How to build an Outside Broadcasting truck

In the last entry, I looked at the background to the launch of our new Outside Broadcasting facilities and television studio. In this entry, I’ll cover the process of converting our new truck from an EVS Server truck into an outside broadcasting facility:

The truck arrived in July 2011, and was delivered to C2S in nearby Morley for refurbishment. Originally built by a company called E2E in Leeds (since folded), I was pleased to discover that Jon and John who run C2S used to work for E2E, and had in fact originally built our truck themselves! C2S have a brilliant facility at their site, building trucks for worldwide broadcasters entirely in-house. We planned to fit-out of the truck’s production kit back at the university, but first C2S had to carry out coachwork modifications. We bought several items of second hand broadcast kit with the truck, and once we had ripped this out, C2S began work.
The edit suite took up almost half the truck, being fitted with a large sofa in its former life and a glass partition sliding door. This was removed, and two new partitions put in to create a new sound control room, with the edit suite remaining at the cab end undamaged.
A second larger access door was fitted in the side of the truck to allow us to use a disabled lift. An added benefit is that it creates a fantastic balconette, which we can open up for exhibitions and open days!

After much searching I realised it would not be possible to fit a lift mechanism to the chassis of the truck. It was a struggle given that the chassis body was in the way, plus the height of the floor was just over the limit of most lifts. Instead, we purchased a hand powered lift, which can be transported as required by a separate tail lift vehicle.
After much deliberation, we also had a 17kVA generator fitted. The truck came with a 63Amp single phase input, however we were concerned that we may be restricted on location given the cost and availability of local power supplies. The truck would draw less than 40Amps including air conditioning in full use, and the thought was that we could have an energy saving mode where we could split the power, lower the requirements and plug into two 13Amp sockets, however this proved unrealistic from a logistic and consumption point of view given the computer processing required in a modern OB!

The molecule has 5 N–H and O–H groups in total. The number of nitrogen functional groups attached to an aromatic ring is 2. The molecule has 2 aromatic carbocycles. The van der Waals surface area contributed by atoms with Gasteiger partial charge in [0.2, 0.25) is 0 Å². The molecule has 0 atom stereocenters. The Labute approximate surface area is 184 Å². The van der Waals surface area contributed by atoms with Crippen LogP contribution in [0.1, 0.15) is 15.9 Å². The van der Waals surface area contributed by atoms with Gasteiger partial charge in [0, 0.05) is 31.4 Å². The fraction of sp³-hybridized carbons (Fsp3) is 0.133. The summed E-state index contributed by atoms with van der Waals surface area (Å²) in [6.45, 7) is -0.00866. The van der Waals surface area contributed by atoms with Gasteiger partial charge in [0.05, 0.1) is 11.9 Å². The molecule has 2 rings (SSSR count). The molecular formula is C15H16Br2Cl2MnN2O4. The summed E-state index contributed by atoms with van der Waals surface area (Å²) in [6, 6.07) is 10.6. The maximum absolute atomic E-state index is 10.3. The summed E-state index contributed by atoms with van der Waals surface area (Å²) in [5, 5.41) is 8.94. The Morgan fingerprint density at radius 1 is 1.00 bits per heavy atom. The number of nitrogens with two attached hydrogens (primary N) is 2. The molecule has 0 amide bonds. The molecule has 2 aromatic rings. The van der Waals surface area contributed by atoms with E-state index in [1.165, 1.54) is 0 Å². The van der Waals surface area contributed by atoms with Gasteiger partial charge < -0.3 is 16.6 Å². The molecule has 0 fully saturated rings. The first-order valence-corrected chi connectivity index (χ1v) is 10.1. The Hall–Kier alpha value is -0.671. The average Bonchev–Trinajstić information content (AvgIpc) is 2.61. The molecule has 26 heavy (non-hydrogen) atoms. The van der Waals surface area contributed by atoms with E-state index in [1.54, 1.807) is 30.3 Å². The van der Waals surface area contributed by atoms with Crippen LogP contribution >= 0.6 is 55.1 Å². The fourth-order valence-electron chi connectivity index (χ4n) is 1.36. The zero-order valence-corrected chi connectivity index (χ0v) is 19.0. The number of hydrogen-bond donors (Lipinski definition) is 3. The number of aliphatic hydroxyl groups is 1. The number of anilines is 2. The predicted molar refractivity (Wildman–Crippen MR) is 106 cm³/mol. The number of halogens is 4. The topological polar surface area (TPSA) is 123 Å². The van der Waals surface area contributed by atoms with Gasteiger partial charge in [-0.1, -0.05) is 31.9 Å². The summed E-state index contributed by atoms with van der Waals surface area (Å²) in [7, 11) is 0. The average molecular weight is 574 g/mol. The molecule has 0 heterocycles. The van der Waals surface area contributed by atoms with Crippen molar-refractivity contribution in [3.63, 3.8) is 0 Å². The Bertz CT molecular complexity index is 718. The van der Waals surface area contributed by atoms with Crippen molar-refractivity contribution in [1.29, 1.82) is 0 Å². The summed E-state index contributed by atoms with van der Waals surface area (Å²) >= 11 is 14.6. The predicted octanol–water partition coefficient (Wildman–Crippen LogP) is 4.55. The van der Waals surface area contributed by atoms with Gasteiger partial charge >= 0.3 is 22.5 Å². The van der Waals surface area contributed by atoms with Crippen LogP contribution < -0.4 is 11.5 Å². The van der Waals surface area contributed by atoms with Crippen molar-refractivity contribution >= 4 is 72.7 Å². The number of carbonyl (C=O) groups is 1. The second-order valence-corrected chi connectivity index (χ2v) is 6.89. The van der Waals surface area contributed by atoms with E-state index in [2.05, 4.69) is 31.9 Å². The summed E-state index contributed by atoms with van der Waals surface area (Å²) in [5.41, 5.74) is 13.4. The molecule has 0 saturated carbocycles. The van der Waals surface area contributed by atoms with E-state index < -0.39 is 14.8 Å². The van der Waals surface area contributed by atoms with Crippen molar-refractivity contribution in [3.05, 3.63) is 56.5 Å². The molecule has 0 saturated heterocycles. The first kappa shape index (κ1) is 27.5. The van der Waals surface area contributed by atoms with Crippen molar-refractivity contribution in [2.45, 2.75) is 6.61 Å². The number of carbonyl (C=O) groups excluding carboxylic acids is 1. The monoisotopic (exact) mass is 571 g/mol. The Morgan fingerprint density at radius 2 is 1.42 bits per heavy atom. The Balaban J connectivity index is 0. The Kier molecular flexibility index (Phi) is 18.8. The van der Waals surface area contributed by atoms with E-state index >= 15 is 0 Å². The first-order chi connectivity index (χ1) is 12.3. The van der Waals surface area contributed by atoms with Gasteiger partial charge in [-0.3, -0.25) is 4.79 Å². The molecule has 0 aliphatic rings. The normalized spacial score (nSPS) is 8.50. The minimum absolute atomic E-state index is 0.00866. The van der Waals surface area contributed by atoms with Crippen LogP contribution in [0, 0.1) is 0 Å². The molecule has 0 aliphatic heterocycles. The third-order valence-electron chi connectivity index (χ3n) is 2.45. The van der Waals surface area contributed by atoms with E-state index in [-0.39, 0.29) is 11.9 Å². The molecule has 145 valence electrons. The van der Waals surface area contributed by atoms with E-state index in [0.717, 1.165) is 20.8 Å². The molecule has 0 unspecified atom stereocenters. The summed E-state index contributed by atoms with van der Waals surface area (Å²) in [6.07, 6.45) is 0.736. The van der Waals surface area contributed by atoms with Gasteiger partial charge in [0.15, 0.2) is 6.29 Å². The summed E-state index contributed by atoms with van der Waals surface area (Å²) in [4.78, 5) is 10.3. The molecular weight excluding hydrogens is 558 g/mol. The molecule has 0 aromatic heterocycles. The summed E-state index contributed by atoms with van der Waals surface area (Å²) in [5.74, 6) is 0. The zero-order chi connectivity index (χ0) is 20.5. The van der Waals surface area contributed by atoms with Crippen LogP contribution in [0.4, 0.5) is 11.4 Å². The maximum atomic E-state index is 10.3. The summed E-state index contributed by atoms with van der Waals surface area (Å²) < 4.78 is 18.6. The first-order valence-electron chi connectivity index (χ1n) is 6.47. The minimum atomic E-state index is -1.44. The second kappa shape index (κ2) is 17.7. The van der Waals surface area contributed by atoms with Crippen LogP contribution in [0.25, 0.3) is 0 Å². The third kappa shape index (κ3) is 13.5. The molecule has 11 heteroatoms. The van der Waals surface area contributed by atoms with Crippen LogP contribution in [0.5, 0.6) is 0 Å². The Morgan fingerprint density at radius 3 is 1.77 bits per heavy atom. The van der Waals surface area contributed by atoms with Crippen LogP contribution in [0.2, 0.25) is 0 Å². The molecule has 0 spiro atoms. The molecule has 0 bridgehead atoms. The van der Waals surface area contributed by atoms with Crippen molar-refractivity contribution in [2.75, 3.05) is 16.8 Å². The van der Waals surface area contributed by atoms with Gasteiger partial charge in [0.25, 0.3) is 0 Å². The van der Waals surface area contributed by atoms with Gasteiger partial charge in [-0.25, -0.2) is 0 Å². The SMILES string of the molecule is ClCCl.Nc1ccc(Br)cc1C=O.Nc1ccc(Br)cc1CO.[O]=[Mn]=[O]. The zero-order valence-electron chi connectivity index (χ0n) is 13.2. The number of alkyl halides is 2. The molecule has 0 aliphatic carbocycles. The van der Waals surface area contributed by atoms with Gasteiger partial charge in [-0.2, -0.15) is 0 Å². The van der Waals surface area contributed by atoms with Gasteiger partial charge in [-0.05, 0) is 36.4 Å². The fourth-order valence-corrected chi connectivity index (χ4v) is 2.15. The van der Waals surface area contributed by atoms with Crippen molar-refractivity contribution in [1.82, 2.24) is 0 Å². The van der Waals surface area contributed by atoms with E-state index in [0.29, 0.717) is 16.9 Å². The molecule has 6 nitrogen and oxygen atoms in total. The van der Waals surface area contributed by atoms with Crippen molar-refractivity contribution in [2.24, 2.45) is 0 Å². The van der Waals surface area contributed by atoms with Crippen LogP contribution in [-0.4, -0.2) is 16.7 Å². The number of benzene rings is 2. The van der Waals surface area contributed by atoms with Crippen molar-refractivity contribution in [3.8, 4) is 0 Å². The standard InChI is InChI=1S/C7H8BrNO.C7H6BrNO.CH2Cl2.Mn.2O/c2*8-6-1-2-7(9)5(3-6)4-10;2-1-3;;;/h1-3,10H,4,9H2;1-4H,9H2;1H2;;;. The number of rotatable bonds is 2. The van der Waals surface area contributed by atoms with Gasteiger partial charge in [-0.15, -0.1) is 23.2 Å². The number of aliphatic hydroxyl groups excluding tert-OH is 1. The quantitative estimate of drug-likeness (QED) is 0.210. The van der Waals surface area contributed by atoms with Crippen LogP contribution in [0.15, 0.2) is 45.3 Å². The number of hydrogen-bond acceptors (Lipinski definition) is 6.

Back on the university site, we had agreed a suitable location for the truck, and had power and data plumbed in ready for use. The next stage was the most daunting – I had to pass my HGV truck driving licence! Most people (of my age +!) can drive a truck or van up to 7.5 tonnes on their standard driving licence, however above this a Class 2 HGV licence is required, or Class 1 for articulated lorries. Our new truck is built to handle axle weights of 18.5 tonnes, however as a complete vehicle, it is not carrying goods, and so comes below 13.5 tonnes, making it more suitable for some roads with weight restrictions. I’m pleased to say I passed my test first time, so was able to take the truck out for a test drive around Bradford!
At this stage, I was also fed up of referring to the truck as “the truck”, so by now she had received the name “Bertha” or “Big Bertha”. Now, some might assume this refers back to a Howitzer gun, but in reality, it just goes back to my passion for 1980’s Children’s television series!

On site, I started to rip out all the existing cabling. Despite the fact that the truck was fully wired from its previous role, it was easier to start from scratch, reusing much of the cabling for the new build. With miles of cabling for audio, video, networking, power and serial data it was a long process. For ease of use and safety, the power cabling was left in place – This had been the first installation when the truck was built, and it was easy enough to rip out the signalling cabling without affecting its operation. With a bit of help from some willing students, untangling cabling and arranging into set lengths, after a few weeks, I was in a position to start the rebuild.
Having liaised with the staff at the media museum throughout the process, I built a specification for the new truck from which we went out to tender for the truck contents, weighing in at over £300k of kit. This was put out in lots on an EU wide basis, with the end result that awards were submitted to Creative Video (CVP), Visual Impact and ES Broadcast for everything from cameras, lenses, LCD screens, to sound mixing and video switching equipment.
As the equipment arrived, I began the installation refitting the video and audio equipment back into the truck. We had planned out much of the design in advance, but revisions were made en route as the technology had developed and we were able to add kit once tender pricing had come back to us. In this way, it was a much more organic install than one specified down to the last connector by a regular truck build company such as C2S! As of the release of this blog, we are still enhancing the facilities by adding things we never thought we would need at the time, or have found useful from our location shoots.